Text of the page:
December 16, 2010: As per the public holding guidelines issued by Sebi, it was made mandatory for the listed private sector companies to have a minimum public shareholding of 25 per cent by June 2012, while for public sector companies (government-owned) it was kept at 10 per cent by August 2012. Also, Sebi allowed companies to adopt any of the following methods to raise the public shareholding to the required level:
(a) Issuance of shares to public through prospectus; or
(b) Offer for sale of shares held by promoters to public through prospectus; or
(c) Sale of shares held by promoters through the secondary market
January 3, 2012: Sebi allowed two additional methods for the purpose of complying with minimum public shareholding requirements. The methods allowed were: Institutional Placement Program (IPP) and Offer for Sale of Shares through the stock exchange.
Aug 29, 2012: Sebi once again amended its rules which allowed the promoters to dilute their stakes by way of issuing rights and bonus shares to the public shareholder. The promoters will have to forgo their right or bonus shares entitlement.
Sep 12, 2012: Sebi mulled the idea that listed public sector companies should also maintain at least 25 per cent public shareholding as against 10 per cent mandated by the present norm. Sebi chairman U K Sinha wanted equitable treatment to public sector and private sector entities. But it has not been mandated.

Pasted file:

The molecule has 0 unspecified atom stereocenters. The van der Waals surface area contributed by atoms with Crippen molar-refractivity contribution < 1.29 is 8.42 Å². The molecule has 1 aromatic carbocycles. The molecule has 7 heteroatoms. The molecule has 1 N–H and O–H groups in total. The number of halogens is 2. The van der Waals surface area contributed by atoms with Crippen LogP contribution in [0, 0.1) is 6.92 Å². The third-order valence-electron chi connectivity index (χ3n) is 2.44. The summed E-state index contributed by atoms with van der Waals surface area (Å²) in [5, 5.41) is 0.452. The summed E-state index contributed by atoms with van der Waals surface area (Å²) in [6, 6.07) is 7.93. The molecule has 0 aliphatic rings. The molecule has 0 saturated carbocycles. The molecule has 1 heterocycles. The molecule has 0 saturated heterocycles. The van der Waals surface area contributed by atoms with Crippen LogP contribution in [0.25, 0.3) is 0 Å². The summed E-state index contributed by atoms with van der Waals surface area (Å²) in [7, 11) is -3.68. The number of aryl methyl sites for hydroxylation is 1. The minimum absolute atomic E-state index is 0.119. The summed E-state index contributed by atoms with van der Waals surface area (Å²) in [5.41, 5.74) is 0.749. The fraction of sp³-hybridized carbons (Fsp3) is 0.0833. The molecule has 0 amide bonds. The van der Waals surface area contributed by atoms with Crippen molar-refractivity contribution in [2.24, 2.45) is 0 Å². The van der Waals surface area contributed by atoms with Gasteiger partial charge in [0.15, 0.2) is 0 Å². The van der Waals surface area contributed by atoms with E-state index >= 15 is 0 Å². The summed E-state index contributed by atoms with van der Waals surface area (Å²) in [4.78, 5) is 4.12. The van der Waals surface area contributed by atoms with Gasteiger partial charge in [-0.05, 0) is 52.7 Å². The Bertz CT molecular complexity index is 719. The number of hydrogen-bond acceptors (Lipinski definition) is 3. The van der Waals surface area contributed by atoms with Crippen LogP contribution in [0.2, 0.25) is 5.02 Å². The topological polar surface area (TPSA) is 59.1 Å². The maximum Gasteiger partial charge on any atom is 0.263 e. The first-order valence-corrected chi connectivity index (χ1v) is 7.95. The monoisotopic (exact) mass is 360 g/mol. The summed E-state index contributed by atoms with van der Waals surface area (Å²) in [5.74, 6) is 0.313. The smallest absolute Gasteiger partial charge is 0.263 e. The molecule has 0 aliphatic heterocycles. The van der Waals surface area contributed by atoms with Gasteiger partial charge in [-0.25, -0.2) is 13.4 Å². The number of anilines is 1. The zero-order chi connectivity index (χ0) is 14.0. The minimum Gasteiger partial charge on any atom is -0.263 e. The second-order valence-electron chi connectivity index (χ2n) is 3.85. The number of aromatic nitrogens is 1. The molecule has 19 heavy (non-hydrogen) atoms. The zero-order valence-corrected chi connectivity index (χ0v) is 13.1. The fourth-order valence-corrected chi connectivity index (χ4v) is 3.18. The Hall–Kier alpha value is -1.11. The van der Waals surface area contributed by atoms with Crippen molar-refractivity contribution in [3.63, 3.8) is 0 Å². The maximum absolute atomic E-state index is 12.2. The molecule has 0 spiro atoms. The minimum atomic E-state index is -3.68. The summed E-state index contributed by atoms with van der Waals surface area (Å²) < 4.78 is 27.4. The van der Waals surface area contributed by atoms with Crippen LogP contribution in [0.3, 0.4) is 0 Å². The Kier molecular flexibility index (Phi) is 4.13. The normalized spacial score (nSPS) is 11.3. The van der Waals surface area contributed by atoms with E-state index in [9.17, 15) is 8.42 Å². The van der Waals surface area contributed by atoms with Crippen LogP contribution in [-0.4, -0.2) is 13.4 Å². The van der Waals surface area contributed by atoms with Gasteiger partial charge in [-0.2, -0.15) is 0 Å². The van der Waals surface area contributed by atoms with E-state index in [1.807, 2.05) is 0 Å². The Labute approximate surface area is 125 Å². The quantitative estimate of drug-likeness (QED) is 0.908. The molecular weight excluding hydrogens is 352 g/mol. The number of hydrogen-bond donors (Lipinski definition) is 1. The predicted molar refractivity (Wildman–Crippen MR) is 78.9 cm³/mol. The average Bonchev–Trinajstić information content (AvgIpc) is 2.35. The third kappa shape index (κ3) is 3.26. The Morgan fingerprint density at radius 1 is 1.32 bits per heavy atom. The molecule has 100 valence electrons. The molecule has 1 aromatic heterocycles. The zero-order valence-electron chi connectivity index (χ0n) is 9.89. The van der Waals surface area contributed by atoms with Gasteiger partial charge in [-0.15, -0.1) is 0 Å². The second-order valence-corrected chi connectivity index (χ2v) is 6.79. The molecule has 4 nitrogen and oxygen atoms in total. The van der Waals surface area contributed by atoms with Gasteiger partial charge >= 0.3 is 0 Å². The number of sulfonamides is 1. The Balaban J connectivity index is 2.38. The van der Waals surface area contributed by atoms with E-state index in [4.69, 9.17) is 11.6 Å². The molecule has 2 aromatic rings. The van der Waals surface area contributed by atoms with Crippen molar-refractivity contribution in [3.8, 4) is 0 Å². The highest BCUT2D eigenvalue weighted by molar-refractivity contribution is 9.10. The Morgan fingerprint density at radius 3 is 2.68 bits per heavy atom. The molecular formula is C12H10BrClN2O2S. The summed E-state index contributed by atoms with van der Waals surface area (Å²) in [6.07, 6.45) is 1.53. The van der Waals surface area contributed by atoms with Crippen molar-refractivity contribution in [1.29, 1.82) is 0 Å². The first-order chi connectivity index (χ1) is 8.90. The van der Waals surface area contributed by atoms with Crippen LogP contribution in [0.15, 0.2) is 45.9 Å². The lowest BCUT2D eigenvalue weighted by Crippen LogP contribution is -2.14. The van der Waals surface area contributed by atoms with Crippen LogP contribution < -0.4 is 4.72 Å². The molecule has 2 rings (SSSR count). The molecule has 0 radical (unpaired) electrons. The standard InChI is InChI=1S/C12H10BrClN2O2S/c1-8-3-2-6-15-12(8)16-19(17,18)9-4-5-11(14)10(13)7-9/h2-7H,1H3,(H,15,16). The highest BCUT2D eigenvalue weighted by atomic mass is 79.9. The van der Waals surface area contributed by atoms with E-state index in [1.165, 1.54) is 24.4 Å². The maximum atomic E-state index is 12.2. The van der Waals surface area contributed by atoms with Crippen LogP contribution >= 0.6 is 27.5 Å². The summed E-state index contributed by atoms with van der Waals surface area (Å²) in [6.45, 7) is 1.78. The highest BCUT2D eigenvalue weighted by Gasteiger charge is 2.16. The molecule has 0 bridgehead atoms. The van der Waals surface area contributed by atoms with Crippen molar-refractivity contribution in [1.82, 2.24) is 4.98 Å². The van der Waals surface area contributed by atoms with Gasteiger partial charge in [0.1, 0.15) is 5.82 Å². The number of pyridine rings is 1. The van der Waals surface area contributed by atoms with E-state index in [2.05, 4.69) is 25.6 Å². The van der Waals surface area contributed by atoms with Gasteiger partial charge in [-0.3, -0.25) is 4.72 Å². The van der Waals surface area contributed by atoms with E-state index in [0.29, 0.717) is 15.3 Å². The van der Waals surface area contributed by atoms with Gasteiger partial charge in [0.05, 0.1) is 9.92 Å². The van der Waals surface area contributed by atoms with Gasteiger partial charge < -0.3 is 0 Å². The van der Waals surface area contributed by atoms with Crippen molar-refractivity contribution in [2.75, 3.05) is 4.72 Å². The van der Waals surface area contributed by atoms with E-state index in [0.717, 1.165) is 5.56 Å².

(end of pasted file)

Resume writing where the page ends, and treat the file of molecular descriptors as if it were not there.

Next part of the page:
The big guns
Following is the list of Public Sector Undertakings which have public shareholding of less than 10 per cent as required by Sebi. The companies will have to dilute their stakes using the above mentioned ways or companies which have public holdings near 1 per cent or less can easily delist themselves from the exchange.
The list shows the companies which have delisted themselves from the exchange after Sebi came up with minimum public shareholding mandate. These companies had very less public holdings and enough reserves for an open offer. The list contains Ircon International, a PSU. Out of these six companies, three are owned by foreign promoters — Alfa Laval, Exedy India and Atlas Copco.
Which way to go?
The table contains companies in which public shareholding is less than 15 per cent and have substantial cash and cash equivalents which can be used out of sufficient reserves. These companies have the option of going the delisting way rather than diluting the promoter’s holdings. Since the promoter shareholding is so high, these companies might have a tough time diluting their stakes amid this choppy market situation.